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Veterans Commission gains member, moves ahead with fundraising

The Veterans Memorial Commission will contract with Amperage to conduct a study of the feasibility of raising $3 million for the renovation of the Veteran Memorial in Central Park. Photo by Helena Gruensteidl.
The Veterans Memorial Commission will contract with Amperage to conduct a study of the feasibility of raising $3 million for the renovation of the Veteran Memorial in Central Park. Photo by Helena Gruensteidl.

The Grinnell Veterans Memorial Commission has a new member, Randall Hotchkin, who has been vying for a seat on the commission for almost two years and was appointed by the City Council on Feb. 5. Then, on Feb. 19, the City Council unanimously approved the hiring of Amperage, an Iowa-based fundraising company, by the commission. The Veterans Memorial Building, located in Grinnell’s Central Park, may now finally be moving towards renovation.

Once the contract with Amperage is finalized, the group will begin conducting a feasibility study, which will help the commission determine whether raising $3 million for the renovation of the Veteran Memorial is a viable option.

According to Leo Lease, chair of the Veterans Memorial Commission, the study will cost about $24,300, and will be financed with the fruits of previous commission fundraising efforts. Though voters did approve a tax levy to generate about $125,000 per year for the operation of the memorial beginning in April 2019, the building, which has been plagued by a host of issues for several years, still needs to undergo serious renovation. Thus, the $3 million needed for renovations is separate from the tax levy passed in November.

“[The tax levy] was for support and management of that building. It has to do with an ultimate goal of an appropriate veterans memorial. … What that will look like in the future will depend on a lot of things, mostly money,” Lease said. “The support of the program in the future will not be nearly as expensive as the refurbishing of the building to do it right, and so that’s where the private funds come in.”

“None of us are professional fundraisers,” Hotchkin said, and the commission is hopeful that contracting with Amperage will be worth the investment.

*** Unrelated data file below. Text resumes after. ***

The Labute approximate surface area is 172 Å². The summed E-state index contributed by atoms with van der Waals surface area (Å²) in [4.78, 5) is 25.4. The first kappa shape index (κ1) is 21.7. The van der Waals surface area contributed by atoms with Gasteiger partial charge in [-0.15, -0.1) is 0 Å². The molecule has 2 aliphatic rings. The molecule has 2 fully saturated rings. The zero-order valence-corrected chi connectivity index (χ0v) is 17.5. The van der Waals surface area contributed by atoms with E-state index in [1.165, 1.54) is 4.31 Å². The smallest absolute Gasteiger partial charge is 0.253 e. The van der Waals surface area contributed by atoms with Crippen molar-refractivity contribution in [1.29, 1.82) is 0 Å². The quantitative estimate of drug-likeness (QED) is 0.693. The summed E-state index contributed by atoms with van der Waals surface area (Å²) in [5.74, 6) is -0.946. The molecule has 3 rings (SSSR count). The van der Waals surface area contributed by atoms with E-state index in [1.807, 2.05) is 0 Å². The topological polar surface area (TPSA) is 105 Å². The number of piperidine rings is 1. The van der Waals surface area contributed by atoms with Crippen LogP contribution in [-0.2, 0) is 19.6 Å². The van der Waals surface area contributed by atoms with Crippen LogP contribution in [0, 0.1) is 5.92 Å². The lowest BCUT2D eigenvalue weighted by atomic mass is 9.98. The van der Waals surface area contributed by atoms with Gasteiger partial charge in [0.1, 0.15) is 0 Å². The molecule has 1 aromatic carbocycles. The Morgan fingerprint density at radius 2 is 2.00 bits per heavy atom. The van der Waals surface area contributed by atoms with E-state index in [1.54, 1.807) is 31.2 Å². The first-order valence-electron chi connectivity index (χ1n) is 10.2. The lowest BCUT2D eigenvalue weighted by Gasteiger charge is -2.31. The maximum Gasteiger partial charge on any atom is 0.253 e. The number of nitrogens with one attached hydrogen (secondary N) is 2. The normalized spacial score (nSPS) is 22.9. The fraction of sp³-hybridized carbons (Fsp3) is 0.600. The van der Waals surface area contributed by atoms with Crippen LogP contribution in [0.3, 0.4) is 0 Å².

“[The feasibility study will] be definitive, and it’s something we need to know — whether or not this is something reasonable to proceed with and put all the time and effort in to make it work. It’s definitely a worthwhile goal with regards to the veterans’ memorial and to drawing the community together,” Lease said.

If the study indicates feasibility, Amperage will begin reaching out to donors nationwide.

Both Lease and Hotchkin expressed excitement about the prospect of a potential artist residency program, which would see funding and space provided for one artist at the veterans memorial. The plan, which is included in the $3 million renovation, was proposed by Tom Lacina in January 2017. The artist residency program is seen as a way to draw donors, veterans and community members to the new space.

“If we become known for the [artist residency], people might come here, and they might stay in our hotels. … There are a lot of things that can make a city more vibrant, and hopefully this will be a piece of that,” Hotchkin said.

Whether it be through murals, sculptures, music or plays, the residency will help revitalize the veterans memorial and Central Park. Hotchkin also hopes that veterans themselves apply for the residency and that there may be a possibility of holding art therapy classes for veterans. “If enough veterans apply, it will be more of a veterans’ function than [the building] has ever held in the past,” he said.

Despite these optimistic hopes, much remains in the years-long saga of the Grinnell’s veterans memorial.

“There’s a lot of work to get done, but hopefully it keeps going in this direction. … It’s all a slow process, and it might be too slow for some people, because it’s already been sitting there as kind of an eyesore for a long time but we’re making every effort we can,” Hotchkin said.

“If people have questions, we need to encourage people to participate. This is something that has a lot of definite positive outcomes for the community,” said Lease. “[We want people to] understand how it works and where the money comes from, and get rid of some previous opinions about what’s going on — those may be in error. We want to get those [questions] answered.”

The Veterans Memorial Commission meets on the second Monday of every month, and the public is encouraged to attend and participate.

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